From Iceland — Osushi


Published January 13, 2006


Contrary to popular belief, sushi does not actually mean “raw fish”, but rather “with rice.” This was among the many lessons the head sushi chef served my companion and me at The Train during a recent visit. Located on the second floor of Iða bookstore in downtown Reykjavík, The Train serves traditional sushi dishes, Japanese cuisine, and a few international dishes for good measure. The dishes are served on a traditional Japanese fast food conveyor belt, which runs alongside the whole seating section and creates a buffet-like atmosphere where you can pick the dishes that look appealing and try various courses.
A typical sushi dinner starts with miso soup. For the initiated, this is ritualistic addition. Personally, I cannot recommend it; there is something about the combination of fermented soybeans, seaweed and tofu that rubs me the wrong way. The sushi was delicious, however. The best thing about eating sushi is that there are so many different small dishes to choose from. We sampled salmon, shrimp, smoked duck, beef, and whale among other things, all of which tasted excellent. I feel especially confident in recommending the shrimp futomaki, the whale sashimi and the salmon tartare.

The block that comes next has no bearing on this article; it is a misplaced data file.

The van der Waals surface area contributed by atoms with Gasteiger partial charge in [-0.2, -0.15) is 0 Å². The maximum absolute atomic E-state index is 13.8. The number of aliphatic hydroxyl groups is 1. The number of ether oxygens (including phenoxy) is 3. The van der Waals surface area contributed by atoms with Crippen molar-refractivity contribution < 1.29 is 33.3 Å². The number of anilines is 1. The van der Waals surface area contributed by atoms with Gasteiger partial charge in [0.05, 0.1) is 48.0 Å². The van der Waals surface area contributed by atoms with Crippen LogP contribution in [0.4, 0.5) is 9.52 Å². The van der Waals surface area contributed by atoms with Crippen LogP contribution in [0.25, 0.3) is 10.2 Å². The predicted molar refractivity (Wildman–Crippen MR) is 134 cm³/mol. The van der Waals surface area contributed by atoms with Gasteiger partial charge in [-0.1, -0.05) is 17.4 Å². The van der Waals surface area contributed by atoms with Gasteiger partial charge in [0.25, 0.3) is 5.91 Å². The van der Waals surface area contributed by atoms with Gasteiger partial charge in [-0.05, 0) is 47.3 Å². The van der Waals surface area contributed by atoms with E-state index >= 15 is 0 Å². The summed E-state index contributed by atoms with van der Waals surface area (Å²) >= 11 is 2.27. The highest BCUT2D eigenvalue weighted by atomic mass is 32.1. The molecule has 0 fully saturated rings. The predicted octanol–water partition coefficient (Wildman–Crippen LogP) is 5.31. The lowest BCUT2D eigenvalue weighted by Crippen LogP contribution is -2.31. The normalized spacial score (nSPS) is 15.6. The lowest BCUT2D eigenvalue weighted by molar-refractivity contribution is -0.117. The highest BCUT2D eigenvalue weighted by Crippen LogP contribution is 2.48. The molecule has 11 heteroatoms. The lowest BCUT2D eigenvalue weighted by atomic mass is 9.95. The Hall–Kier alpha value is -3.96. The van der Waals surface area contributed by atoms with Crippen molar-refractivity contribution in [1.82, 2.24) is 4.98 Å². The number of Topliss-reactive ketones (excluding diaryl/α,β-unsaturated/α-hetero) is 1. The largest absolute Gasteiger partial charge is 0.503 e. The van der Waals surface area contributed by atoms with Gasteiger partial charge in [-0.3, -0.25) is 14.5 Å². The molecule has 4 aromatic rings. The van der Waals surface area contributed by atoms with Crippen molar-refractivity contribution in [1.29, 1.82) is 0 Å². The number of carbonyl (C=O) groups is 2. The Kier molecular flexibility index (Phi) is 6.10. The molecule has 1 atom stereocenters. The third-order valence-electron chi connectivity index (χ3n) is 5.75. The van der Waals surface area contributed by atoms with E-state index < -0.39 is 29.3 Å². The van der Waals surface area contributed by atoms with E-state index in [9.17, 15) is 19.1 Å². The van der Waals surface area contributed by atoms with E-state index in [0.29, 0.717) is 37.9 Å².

The enjoyable thing about eating good sushi is the freshness of the ingredients. There is no way to hide the overly fishy taste of raw fish that ain’t at the peak of its form—we were in no danger at Osushi. To top the sushi, we were served with the best crème brûlée I can recall tasting for dessert. At the price of 350 ISK that alone is worth the visit.
The different dishes run from 200 ISK – 500 ISK, with the prices designated by different coloured dishes. It is entirely possible to enjoy a good taste of sushi for less than 1,000 ISK here, but a full meal is likely to take you closer to the 2,000 ISK range.
Being somewhat of a novice in the field of sushi, I can state that the whole experience was a pleasant surprise, apart from the miso soup. Afterwards, sitting in front of TV in the luxurious surroundings I call home, I experienced something I’ve never experienced before. A craving for sushi.

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